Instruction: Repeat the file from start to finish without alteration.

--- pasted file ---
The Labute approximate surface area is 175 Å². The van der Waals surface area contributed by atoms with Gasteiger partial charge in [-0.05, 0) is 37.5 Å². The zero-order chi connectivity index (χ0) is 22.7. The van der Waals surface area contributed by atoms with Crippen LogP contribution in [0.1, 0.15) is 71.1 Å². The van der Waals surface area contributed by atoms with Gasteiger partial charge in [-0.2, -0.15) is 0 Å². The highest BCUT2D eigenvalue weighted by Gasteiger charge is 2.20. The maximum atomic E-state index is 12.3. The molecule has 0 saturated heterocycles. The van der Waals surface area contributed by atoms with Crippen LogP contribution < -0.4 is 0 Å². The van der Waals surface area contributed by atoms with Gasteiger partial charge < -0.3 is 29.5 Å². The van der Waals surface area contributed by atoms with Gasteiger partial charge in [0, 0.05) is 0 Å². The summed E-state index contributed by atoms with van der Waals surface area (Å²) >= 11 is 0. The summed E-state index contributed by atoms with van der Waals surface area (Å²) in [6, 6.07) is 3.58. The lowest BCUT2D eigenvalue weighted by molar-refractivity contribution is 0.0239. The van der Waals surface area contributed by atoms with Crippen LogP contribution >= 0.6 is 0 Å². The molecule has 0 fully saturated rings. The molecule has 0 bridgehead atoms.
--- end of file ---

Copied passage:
The Labute approximate surface area is 175 Å². The van der Waals surface area contributed by atoms with Gasteiger partial charge in [-0.05, 0) is 37.5 Å². The zero-order chi connectivity index (χ0) is 22.7. The van der Waals surface area contributed by atoms with Crippen LogP contribution in [0.1, 0.15) is 71.1 Å². The van der Waals surface area contributed by atoms with Gasteiger partial charge in [-0.2, -0.15) is 0 Å². The highest BCUT2D eigenvalue weighted by Gasteiger charge is 2.20. The maximum atomic E-state index is 12.3. The molecule has 0 saturated heterocycles. The van der Waals surface area contributed by atoms with Crippen LogP contribution < -0.4 is 0 Å². The van der Waals surface area contributed by atoms with Gasteiger partial charge < -0.3 is 29.5 Å². The van der Waals surface area contributed by atoms with Gasteiger partial charge in [0, 0.05) is 0 Å². The summed E-state index contributed by atoms with van der Waals surface area (Å²) >= 11 is 0. The summed E-state index contributed by atoms with van der Waals surface area (Å²) in [6, 6.07) is 3.58. The lowest BCUT2D eigenvalue weighted by molar-refractivity contribution is 0.0239. The van der Waals surface area contributed by atoms with Crippen LogP contribution >= 0.6 is 0 Å². The molecule has 0 fully saturated rings. The molecule has 0 bridgehead atoms.